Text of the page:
“You were always pretty, but now you’re beautiful!”
An older man told me this after I lost 50 pounds in 2011. I like to think that my reply sounded something like this: “Honey, I’ve always been beautiful!” But honestly, I was too stunned to respond. I don’t mind– in fact, I love–hearing that I look great, but when I hear that I look better, I am immediately frozen with a mixture of rage and shame. Did I look that bad before I lost weight? Should I feel shameful about how my body looked last year? Should I somehow distance myself from my old, fat self?
Within that backhanded compliment lies the false dichotomy peddled by the weight loss industry: every individual is actually two separate people, a fat person and a skinny person. We see this in those god awful before and after images in weight loss commercials. You know the ones I’m talking about: the before picture always features some woman in bike shorts that are two sizes too small and a tiny sports bra, which would make almost any woman have stomach rolls; additionally, the woman never wears any makeup, her hair is flying all over the place, and she is always frowning. Always.
This image is contrasted with the after image of a dancing woman wearing a flowing red dress, pristine hairstyle, and natural makeup. She is confident, ecstatic, and skinnier. This “after” image, we are told, is the ideal to which we should aspire. The before and after pictures are lined up side-by-side, reinforcing the notion that fat self and skinny self are different people.
But I refuse to accept this false dichotomy because I don’t want to see myself as a before or an after. I don’t want to look at pictures from early 2011 and cringe at my double-chin or flabby arms. I want to look at those pictures and love myself, because despite what the weight loss narrative has led us to believe, fat me is still me, and hating myself is unacceptable. The reality is that I don’t see those bigger years as sad, pathetic, or shameful times; I had some pretty amazing life experiences when I was well over 200 pounds. And my “before” pictures tell a different story from the dominant narrative: a story of love, adventure, and strength.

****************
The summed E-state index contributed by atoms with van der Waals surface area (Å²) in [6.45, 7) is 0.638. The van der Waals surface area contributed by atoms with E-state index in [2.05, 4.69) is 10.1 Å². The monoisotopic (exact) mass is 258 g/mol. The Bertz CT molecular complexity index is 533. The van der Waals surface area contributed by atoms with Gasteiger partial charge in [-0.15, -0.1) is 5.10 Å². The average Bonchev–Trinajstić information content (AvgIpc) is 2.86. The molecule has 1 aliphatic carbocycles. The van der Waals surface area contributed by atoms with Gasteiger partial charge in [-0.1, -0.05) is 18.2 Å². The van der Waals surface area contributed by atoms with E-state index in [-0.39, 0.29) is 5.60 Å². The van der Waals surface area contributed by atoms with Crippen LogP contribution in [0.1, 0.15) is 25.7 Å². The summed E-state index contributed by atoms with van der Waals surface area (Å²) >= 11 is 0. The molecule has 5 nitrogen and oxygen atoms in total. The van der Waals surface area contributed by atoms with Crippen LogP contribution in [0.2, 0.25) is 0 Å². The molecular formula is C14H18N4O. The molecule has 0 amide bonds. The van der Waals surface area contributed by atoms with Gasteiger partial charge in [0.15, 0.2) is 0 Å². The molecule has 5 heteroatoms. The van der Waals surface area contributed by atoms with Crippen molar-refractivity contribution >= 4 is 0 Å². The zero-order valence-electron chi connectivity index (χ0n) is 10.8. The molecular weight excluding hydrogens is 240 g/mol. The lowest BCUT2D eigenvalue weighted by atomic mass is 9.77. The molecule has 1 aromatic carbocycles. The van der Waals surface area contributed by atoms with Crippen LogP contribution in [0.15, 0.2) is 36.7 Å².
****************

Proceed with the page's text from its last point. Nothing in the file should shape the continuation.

At my heaviest weight, the man I love more than anything in the entire world got down on one knee and proposed to me. Despite the myth that bigger women are chronically unloved, my now-husband declared to the world that he wanted to spend the rest of his life with me.
I love this picture because the raw happiness and excitement radiates off my smile. To this day, I believe that this is one of the most beautiful pictures of me.
Another myth is that fat people are slow and sluggish, but this next picture tells a different story.
I am 217 pounds in this picture. I had trained with my friends for a 5k, but accidentally ended up running a full 10k. My friends, who had ran somewhere between a 5 and 10k, joined me to cross the finish line. I never thought my body was capable of running 3 miles, let alone 6.2. I ran the entire track, never stopping for water or bathroom break, amazed at how my body continued to move despite my exhaustion and lack of preparation for the event. I have since finished a half-marathon, but nothing will ever compare to the sheer awe I felt that day when crossing my first finish line surrounded by friends and pumped full of endorphins.
You see, I don’t know how any weight loss company could use the above pictures for their ads. I look blissful in the first pic, and fierce as shit in the second. These pictures do not reflect the myth that all big people are deflated, lonely, and sad. Furthermore, why would I want to separate myself from these images? When I look at these pictures, I do not see a woman who is simply pretty; rather, I see a beautiful, strong woman who is surrounded by love and friendship. I see a woman capable of pushing herself physically and mentally. Honestly, I see me.